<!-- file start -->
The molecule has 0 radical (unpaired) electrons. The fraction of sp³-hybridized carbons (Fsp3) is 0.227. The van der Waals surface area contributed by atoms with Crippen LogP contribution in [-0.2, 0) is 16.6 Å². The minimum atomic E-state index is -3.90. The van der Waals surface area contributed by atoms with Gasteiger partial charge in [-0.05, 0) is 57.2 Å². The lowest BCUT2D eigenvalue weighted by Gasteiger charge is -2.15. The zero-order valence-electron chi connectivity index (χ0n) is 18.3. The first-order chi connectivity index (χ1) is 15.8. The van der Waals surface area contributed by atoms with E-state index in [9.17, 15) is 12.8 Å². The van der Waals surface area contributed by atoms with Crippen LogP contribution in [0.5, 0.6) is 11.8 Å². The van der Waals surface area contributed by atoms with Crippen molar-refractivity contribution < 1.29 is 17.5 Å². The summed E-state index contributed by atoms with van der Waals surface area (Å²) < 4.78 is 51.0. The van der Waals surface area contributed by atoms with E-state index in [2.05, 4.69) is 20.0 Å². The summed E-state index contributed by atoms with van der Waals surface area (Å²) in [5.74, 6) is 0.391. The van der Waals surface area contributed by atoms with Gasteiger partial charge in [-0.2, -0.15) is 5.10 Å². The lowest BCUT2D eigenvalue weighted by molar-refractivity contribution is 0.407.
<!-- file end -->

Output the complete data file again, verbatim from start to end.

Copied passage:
The molecule has 0 radical (unpaired) electrons. The fraction of sp³-hybridized carbons (Fsp3) is 0.227. The van der Waals surface area contributed by atoms with Crippen LogP contribution in [-0.2, 0) is 16.6 Å². The minimum atomic E-state index is -3.90. The van der Waals surface area contributed by atoms with Gasteiger partial charge in [-0.05, 0) is 57.2 Å². The lowest BCUT2D eigenvalue weighted by Gasteiger charge is -2.15. The zero-order valence-electron chi connectivity index (χ0n) is 18.3. The first-order chi connectivity index (χ1) is 15.8. The van der Waals surface area contributed by atoms with E-state index in [9.17, 15) is 12.8 Å². The van der Waals surface area contributed by atoms with Crippen LogP contribution in [0.5, 0.6) is 11.8 Å². The van der Waals surface area contributed by atoms with Crippen molar-refractivity contribution < 1.29 is 17.5 Å². The summed E-state index contributed by atoms with van der Waals surface area (Å²) < 4.78 is 51.0. The van der Waals surface area contributed by atoms with E-state index in [2.05, 4.69) is 20.0 Å². The summed E-state index contributed by atoms with van der Waals surface area (Å²) in [5.74, 6) is 0.391. The van der Waals surface area contributed by atoms with Gasteiger partial charge in [-0.2, -0.15) is 5.10 Å². The lowest BCUT2D eigenvalue weighted by molar-refractivity contribution is 0.407.